The Federal Trade Commission has settled its first enforcement action involving the privacy and data security of connected toys. On Monday, VTech Electronics and its U.S. subsidiaries agreed to settle allegations that the company violated the Children’s Online Privacy Protection Act, as well as the FTC Act, and pay a $650,000 fine.
“As connected toys become increasingly popular, it’s more important than ever that companies let parents know how their kids’ data is collected and used and that they take reasonable steps to secure that data,” said Acting FTC Chairman Maureen K. Ohlhausen. “Unfortunately, VTech fell short in both of these areas.
The settlement comes after a two-year investigation which found that VTech violated COPPA by collecting "personal information from children without providing direct notice and obtaining their parent’s consent, and failing to take reasonable steps to secure the data it collected," according to a FTC statement. The FTC’s investigation followed a Dec. 2015 discovery that VTech suffered a data breach exposing the personal information of both children and adults, effectively highlighting the company’s poor cybersecurity practices.
In its investigation into the case, the FTC collaborated with the Office of the Privacy Commissioner of Canada, which published its own findings report.
In comments provided to The Privacy Advisor, Jacqueline Connor, FTC staff attorney and lead lawyer on the case, said, “As consumers around the world adopt new technologies, they increasingly share personal information with companies that operate globally. Therefore, it is crucial that the FTC cooperates with its foreign partners in enforcing privacy and security laws.”
Connor added, “In this instance, the FTC and the Office of the Privacy Commissioner of Canada shared information gathered in their own investigations to facilitate this matter. To assist its international partner, the FTC relied upon the U.S. SAFE WEB Act, which strengthens the FTC’s ability to cooperate with foreign counterparts. In addition to authorizing confidential information-sharing, the Act also enhances the FTC’s authority to provide investigative assistance to counterparts, and provides mechanisms to strengthen enforcement relationships. The FTC and the OPC are both members of the Global Privacy Enforcement Network.”
The OPC also provided comments to The Privacy Advisor, describing its collaborative investigation with the FTC and noting that its office also collaborated with the Privacy Commissioner for Personal Data in Hong Kong.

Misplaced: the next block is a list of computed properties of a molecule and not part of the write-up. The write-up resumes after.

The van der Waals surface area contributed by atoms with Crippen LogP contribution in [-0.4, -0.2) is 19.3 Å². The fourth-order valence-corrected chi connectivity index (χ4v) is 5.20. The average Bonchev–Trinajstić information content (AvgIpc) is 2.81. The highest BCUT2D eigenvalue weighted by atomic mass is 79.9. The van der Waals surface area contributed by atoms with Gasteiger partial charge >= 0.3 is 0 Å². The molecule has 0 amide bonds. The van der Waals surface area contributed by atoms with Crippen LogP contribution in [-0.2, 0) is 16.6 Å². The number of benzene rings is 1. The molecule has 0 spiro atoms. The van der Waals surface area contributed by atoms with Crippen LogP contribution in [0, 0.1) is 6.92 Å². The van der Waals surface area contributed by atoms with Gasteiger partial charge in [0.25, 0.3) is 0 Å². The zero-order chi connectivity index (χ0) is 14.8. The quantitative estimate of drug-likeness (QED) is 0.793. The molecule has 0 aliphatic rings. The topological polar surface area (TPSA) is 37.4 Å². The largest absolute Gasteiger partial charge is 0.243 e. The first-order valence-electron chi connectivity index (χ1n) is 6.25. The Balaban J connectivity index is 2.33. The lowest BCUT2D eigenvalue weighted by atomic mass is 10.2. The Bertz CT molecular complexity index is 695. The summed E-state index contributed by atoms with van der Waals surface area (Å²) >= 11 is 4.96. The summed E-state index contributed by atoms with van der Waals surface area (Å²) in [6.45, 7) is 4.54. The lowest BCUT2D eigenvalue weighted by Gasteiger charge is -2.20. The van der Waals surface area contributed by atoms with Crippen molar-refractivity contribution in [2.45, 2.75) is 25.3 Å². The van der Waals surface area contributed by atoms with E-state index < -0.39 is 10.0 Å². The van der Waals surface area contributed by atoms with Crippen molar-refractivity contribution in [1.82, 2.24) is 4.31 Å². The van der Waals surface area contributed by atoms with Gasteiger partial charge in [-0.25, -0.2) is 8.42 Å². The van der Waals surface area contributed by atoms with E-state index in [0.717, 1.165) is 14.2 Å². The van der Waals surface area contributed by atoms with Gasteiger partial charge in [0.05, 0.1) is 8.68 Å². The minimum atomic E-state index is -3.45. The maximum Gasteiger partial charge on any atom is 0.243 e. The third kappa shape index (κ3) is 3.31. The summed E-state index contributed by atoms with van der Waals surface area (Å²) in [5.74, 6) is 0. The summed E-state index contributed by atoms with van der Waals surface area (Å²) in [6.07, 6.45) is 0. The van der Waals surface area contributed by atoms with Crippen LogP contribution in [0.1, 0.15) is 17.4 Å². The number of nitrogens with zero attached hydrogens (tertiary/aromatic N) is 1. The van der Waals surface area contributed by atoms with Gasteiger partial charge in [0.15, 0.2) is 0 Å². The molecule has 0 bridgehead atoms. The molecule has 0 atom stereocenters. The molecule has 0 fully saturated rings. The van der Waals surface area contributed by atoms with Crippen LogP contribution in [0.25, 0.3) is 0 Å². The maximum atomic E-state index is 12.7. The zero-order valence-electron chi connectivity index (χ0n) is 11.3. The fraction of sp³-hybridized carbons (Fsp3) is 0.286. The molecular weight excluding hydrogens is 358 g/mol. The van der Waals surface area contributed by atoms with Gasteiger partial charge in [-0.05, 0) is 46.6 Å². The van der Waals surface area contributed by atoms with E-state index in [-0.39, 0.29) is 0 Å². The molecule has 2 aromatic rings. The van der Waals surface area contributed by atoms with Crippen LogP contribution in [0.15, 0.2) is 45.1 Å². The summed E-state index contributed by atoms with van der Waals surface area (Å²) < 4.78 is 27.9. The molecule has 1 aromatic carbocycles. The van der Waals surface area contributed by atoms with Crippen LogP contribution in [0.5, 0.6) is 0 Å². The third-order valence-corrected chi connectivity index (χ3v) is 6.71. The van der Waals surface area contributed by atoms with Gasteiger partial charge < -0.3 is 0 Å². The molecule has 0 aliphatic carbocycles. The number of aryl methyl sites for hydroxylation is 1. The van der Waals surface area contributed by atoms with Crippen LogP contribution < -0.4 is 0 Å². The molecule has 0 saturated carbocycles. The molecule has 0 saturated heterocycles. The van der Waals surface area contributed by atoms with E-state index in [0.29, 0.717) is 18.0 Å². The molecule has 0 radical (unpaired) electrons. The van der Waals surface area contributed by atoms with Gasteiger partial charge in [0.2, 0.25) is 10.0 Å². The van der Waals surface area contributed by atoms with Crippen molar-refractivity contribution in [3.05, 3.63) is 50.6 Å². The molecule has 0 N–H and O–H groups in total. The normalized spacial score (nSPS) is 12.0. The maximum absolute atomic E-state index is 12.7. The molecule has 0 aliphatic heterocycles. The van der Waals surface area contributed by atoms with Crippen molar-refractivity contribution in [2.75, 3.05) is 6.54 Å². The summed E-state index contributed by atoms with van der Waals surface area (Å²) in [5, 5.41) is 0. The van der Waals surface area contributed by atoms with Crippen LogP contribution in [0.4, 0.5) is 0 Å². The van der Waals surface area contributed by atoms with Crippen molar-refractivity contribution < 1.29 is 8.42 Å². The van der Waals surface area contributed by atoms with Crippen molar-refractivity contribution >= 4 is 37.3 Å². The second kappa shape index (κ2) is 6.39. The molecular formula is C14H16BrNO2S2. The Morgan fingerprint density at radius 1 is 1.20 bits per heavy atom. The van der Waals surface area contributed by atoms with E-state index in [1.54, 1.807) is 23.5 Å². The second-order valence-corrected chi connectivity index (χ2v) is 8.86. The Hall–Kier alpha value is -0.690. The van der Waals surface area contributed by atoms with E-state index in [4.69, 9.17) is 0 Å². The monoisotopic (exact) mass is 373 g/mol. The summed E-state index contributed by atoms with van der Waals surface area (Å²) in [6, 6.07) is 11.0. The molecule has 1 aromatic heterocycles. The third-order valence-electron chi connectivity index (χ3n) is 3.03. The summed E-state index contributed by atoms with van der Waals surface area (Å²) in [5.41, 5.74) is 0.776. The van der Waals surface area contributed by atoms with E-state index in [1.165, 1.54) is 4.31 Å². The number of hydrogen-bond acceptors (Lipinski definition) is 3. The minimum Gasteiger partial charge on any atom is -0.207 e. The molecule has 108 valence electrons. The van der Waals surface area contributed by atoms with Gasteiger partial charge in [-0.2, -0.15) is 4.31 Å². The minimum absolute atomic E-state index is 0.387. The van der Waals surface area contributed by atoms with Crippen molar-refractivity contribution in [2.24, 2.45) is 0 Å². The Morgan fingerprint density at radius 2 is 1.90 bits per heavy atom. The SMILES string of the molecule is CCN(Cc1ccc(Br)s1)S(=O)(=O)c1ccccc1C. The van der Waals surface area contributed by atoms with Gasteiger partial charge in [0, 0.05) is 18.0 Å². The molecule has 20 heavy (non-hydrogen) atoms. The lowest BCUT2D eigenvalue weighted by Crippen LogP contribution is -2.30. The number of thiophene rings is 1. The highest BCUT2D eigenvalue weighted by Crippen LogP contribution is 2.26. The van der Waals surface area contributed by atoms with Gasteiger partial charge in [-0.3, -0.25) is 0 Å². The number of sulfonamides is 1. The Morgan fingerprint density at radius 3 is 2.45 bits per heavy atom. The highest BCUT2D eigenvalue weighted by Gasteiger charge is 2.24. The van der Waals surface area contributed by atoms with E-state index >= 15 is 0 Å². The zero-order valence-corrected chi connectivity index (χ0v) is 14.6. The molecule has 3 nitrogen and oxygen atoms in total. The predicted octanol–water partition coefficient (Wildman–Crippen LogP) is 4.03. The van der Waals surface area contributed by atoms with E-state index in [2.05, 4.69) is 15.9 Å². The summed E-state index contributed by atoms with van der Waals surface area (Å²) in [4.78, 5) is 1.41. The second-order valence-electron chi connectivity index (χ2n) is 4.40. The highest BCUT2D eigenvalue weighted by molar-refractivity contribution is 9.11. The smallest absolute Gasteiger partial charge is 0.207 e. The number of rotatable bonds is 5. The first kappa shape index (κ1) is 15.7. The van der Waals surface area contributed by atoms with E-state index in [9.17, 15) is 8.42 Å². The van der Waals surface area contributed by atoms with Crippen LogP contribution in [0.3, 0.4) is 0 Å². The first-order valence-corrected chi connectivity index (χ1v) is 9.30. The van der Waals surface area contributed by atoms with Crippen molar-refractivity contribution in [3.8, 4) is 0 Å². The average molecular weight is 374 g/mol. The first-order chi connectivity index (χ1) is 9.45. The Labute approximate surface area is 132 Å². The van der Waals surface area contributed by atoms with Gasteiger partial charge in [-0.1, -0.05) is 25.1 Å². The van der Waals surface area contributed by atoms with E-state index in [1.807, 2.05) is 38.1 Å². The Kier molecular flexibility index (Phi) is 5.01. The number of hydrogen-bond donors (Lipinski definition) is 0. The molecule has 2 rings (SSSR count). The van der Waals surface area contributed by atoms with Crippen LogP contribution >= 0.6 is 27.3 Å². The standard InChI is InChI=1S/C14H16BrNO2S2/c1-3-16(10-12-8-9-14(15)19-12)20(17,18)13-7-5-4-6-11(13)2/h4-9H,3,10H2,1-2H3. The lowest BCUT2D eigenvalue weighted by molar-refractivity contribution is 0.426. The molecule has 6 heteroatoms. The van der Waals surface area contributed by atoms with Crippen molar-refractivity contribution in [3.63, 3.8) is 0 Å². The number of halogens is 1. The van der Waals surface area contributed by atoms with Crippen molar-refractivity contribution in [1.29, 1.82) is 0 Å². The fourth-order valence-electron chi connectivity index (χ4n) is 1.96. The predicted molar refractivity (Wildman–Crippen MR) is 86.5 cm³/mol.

Brent Homan, the OPC's director general, PIPEDA investigations, explained, "We collaborated closely with the FTC throughout our investigation, exchanging information and analysis. Given that our two Offices were both looking at the adequacy of VTech’s data security, we were able to avoid duplication of efforts in certain areas. For example, we didn’t feel a compliance agreement was necessary in this case given the binding commitments made by VTech in its settlement with the FTC. Namely that VTech will be required to complete annual audits for the next 20 years, ensuring the ongoing adequacy of its data safeguards. We appreciated the FTC’s collaboration with our office. Working with our international counterparts is an increasingly important tool for effectively and efficiently protecting the privacy rights of Canadians. "
In a press call held Monday, FTC Bureau of Consumer Protection Acting Director Tom Pahl explained that allegations raised against VTech included the company’s failure to provide adequate privacy notices to parents that allowed for consent before collecting personal information from children, failure to establish and maintain reasonable security procedures to protect personal information once collected, and misrepresenting whether certain registration information submitted by consumers would be encrypted.
In addition to paying a $650,000 fine, the company will be obligated to comply with COPPA requirements, implement a comprehensive data security program and undergo a third party audit every two years.
Pahl said considerations such as the company’s “degree of culpability, the history of prior conduct, the company’s ability to pay, the effect of their ability to pay and continue business” were among considerations in deciding the monetary settlement. Pahl added that the settlement was thought to reflect the seriousness of the obligations.
In a statement for the company, Allan Wong, chairman and group CEO of VTech Holdings Limited said, "We are pleased to settle this two-year-old investigation by the FTC." Wong added, "Following the cyber attack incident, we updated our data security policy and adopted rigorous measures to strengthen the protection of our customers' data. We also took steps to address the technical notice and consent issues under COPPA."
As for the FTC's future enforcement efforts, Pahl said, “Certainly privacy and data security, particularly when it comes to products that deal with children’s information, remains a priority for us,” adding, “This is an area that deserves a lot of scrutiny and we will continue to look at it.”
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